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I recently played at a rather loose table where it seemed to be acceptable practice to chase a flush no matter what amount of bets were made. Let's say you are at a 9 player table. There are 2 suited cards on the flop. By the river a third card of that suit has come down. Assuming no one at the table with two cards of that suit in their hand folded, what are the chances someone else has a flush when you don't? There are two different odds here. One for if you hold no card of that suit, and one for if you hold a single card of that suit.

If possible, what about the same question for all different number of players at the table?


Moderator-note: Migrated from answer below by same author:

Yes, the heads up case is pretty trivial, which is why I was interested in the 9 player case. I'm not sure why you would think the multiple player case would be not far off 1/22 though. If anything I would think it wouldn't be far off 1/22 x 8 = 36% because you now have 8 players with a chance to make a flush instead of just 1. Though it's probably going to be slightly lower than that because, as you say, the players are "competing" for the flush cards, which decreases the probability that any one of them will get 2.

For the purposes of this exercise you can just assume any two suited cards are going to see a flop, and hang on to the river if there is a flush draw, no matter what the bet, even all in against 7-2. And you can't bluff them off it. I know this is unrealistic even at the loosest of tables, but it gives you the worst case scenario for the odds you are facing with a potential flush on the board.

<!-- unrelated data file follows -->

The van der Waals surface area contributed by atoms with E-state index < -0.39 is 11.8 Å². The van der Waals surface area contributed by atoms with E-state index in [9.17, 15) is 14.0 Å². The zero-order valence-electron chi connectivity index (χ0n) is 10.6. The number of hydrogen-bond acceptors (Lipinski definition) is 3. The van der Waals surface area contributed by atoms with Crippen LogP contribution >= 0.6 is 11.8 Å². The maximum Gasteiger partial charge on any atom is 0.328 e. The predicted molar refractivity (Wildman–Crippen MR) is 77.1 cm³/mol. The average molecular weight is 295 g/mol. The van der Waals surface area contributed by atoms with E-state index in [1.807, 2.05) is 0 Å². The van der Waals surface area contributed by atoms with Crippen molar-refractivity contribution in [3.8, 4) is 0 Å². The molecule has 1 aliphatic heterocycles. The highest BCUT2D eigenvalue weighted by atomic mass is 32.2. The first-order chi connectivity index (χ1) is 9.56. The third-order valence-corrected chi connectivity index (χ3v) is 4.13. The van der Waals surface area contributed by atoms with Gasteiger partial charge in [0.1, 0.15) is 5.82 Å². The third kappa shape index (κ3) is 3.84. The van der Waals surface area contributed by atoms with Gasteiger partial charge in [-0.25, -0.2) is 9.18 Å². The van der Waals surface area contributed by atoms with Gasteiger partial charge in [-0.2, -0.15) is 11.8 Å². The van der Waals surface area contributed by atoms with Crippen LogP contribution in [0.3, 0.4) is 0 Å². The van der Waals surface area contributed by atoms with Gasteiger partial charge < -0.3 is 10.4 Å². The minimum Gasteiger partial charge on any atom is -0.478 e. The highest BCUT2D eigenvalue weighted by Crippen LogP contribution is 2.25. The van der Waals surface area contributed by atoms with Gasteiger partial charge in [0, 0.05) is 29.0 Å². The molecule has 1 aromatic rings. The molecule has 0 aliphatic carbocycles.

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I will just cover a piece. If you don't have a flush card and there is a 3 flush on the board. There are 45 unknown cards (to you). They need 2 of 10 to make the flush. combin(10; 2) / combin(45; 2) = 4.54545455% = 1 / 22.

With multiple hands it gets complex as they are not independent events as they are competing for the same cards. And some hands can have just 1. Even 10 handed it will not move far off of 1 / 22. Maybe 1 / 10. Is 27 suited even going to see a flop?

I personally would just run a brute force analysis like this answer of mine

If you hold one flush card then they are combin(9; 2) and does not move the numbers much. If you hold the ace then you can bluff bigger flush and the number of suited hands that would see a flop goes down.

If you are on a table that chases draws then bet the flop hard when you have a made hand and there are draws.

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